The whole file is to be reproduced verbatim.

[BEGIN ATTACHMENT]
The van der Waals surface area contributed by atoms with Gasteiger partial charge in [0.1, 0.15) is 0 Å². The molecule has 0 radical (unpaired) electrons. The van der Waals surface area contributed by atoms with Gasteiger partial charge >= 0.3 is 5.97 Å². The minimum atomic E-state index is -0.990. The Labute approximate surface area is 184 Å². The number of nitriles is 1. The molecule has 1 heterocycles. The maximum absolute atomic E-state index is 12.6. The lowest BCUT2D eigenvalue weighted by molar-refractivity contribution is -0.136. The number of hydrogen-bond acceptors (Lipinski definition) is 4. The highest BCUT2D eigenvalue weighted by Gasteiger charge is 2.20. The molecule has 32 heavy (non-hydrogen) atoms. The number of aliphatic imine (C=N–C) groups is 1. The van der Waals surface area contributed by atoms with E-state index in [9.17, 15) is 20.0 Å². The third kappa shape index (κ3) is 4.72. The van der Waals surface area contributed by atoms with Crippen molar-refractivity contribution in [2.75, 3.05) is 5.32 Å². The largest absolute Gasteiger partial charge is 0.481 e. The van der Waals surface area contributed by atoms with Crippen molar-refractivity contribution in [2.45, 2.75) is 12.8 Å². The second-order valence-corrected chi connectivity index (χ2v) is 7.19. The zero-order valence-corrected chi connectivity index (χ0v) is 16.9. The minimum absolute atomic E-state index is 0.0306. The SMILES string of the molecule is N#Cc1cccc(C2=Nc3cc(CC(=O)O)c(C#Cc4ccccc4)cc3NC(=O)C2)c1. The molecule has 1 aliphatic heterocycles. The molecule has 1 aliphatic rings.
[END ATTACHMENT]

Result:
The van der Waals surface area contributed by atoms with Gasteiger partial charge in [0.1, 0.15) is 0 Å². The molecule has 0 radical (unpaired) electrons. The van der Waals surface area contributed by atoms with Gasteiger partial charge >= 0.3 is 5.97 Å². The minimum atomic E-state index is -0.990. The Labute approximate surface area is 184 Å². The number of nitriles is 1. The molecule has 1 heterocycles. The maximum absolute atomic E-state index is 12.6. The lowest BCUT2D eigenvalue weighted by molar-refractivity contribution is -0.136. The number of hydrogen-bond acceptors (Lipinski definition) is 4. The highest BCUT2D eigenvalue weighted by Gasteiger charge is 2.20. The molecule has 32 heavy (non-hydrogen) atoms. The number of aliphatic imine (C=N–C) groups is 1. The van der Waals surface area contributed by atoms with E-state index in [9.17, 15) is 20.0 Å². The third kappa shape index (κ3) is 4.72. The van der Waals surface area contributed by atoms with Crippen molar-refractivity contribution in [2.75, 3.05) is 5.32 Å². The largest absolute Gasteiger partial charge is 0.481 e. The van der Waals surface area contributed by atoms with Crippen molar-refractivity contribution in [2.45, 2.75) is 12.8 Å². The second-order valence-corrected chi connectivity index (χ2v) is 7.19. The zero-order valence-corrected chi connectivity index (χ0v) is 16.9. The minimum absolute atomic E-state index is 0.0306. The SMILES string of the molecule is N#Cc1cccc(C2=Nc3cc(CC(=O)O)c(C#Cc4ccccc4)cc3NC(=O)C2)c1. The molecule has 1 aliphatic heterocycles. The molecule has 1 aliphatic rings.